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Pfrang v. Buonopane

A-2022-09T3 (N.J. Super. App. Div. 2011) (Unpublished)

EASEMENTS — The purposes set forth in an express easement limit the scope of the easement and a court should not relocate an express easement to facilitate a use not described in the granting document.

In a deed, the seller reserved a twelve-foot-wide easement over the conveyed land for access from the retained land to a lagoon to be built by the buyer. Soon after the conveyance and a similar one from that same buyer to a neighbor whose land abutted the proposed lagoon, the buyer constructed a 70 foot wide lagoon by dredging a channel. The neighbor did not need an easement to get to the lagoon. The municipality granted permission to dredge the lagoon, contingent on an agreement among all adjoining land owners to perpetually care for and maintain the adjacent bulkheads.

The buyer and the other owners in the area of the proposed lagoon entered into an agreement to cooperate in the dredging and to establish their respective rights in the lagoon after completion. Those rights covered use of the lagoon for boating, fishing, skating, hunting, and bathing. In addition, every signatory was authorized to build a dock from its land into the channel or lagoon. The original seller, who had reserved the easement, but who did not retain ownership of any of the land on which the lagoon was to be constructed, was not a party to this agreement.

The original seller then subdivided the rest of her property. A buyer acquired a subdivided lot that now bordered the access easement to the lagoon. It applied to the New Jersey Department of Environmental Protection (DEP) for a coastal general permit and coastal wetlands permit to construct a fixed pier and ramp atop the easement running from its property line to the lagoon, and to build a floating dock extending into the lagoon. The original buyer filed objections with the DEP, primarily because the majority of the proposed construction would be on land it owned and because it had never consented to the building of a dock on the easement area. According to the original buyer, the access easement over its property did not authorize construction of structures or fixtures, nor did it permit storage of personal property. The original buyer also filed an action in the Chancery Division for an injunction against the purchaser of the subdivided lot pursuing its permit application before the DEP, a declaratory judgment regarding its original rights under the easement, and compensatory damages. The DEP issued the permits.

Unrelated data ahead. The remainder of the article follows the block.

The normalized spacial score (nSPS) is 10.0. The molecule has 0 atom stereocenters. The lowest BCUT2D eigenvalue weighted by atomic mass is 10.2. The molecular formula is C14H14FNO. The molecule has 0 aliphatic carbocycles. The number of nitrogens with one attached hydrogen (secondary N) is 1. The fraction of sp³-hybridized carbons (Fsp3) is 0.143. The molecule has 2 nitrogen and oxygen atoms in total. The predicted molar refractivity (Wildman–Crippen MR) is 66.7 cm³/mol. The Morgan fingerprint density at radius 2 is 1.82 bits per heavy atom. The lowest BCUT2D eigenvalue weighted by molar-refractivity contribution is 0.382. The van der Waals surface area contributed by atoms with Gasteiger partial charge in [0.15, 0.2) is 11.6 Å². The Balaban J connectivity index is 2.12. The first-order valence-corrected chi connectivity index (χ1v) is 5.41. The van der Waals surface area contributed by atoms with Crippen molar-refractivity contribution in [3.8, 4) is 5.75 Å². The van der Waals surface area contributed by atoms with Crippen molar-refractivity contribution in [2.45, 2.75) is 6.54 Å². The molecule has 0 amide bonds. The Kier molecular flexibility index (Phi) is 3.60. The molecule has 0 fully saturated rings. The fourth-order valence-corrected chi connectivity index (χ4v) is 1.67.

On cross-motions for summary judgment, the lower court granted the parties’ motions in part and denied them in part. It entered an order denying the subdivision purchaser’s request to construct a pathway over the easement and a dock in the lagoon because there was no provision within the deed of easement allowing construction. However, the lower court exercised its inherent powers to effectuate a reasonable and equitable result, and ruled that the easement had to be moved so as to provide access to and use of the lagoon, on the portion of the property that abutted the lagoon, and where the bulkheads were already located.

Both parties were dissatisfied with this order and each filed motions addressed to its provisions. The original buyer sought to prevent the buyer of the subdivided lot from docking or mooring a boat at the bulkhead on the lagoon, and argued that relocation of the easement was unnecessary for reasonable use of the easement and of the lagoon. The owner of the subdivided lot sought an order permitting it to install a gate on the easement; clear vegetation from the easement; secure a ladder and a boat to the bulkhead; and install a small floating dock for access to its boat. In response, the lower court entered another order allowing the owner of the subdivided lot the right to moor a boat to the bulkhead and to use a ladder affixed to the face of the bulkhead for access to the moored boat. The original buyer appealed the lower court’s authorization of the boat mooring, the relocation of the easement, and the authorization given to the subdivided lot’s owner to keep the easement clear of vegetation.

On appeal, the Appellate Division found that the original easement clearly was intended only to provide access to and from the proposed lagoon for the benefit of other lands still owned by the original seller. The deed did not reserve any property right to the land that was to be used for the proposed lagoon; it only reserved the right to use the lagoon. Thus, according to the Court, the lower court erred when it allowed the owner of the subdivided lot to attach a boat to bulkhead or affix a ladder. This use was akin to construction of a dock, which the lower court correctly recognized was reserved to the owner of the property. In reversing, the Court noted that had the original seller wanted to build a dock or other facility for mooring a boat of substantial size on the proposed lagoon, she could have included a provision creating such a right. Further, because the lower court’s order moving the easement seemed to be based, at least in part, on a right to moor a boat on the lagoon, the Court reversed the lower court’s order to move the easement. Finally, because the determination of whether vegetation removal is incident to an easement, the Court remanded the question for a factual determination.

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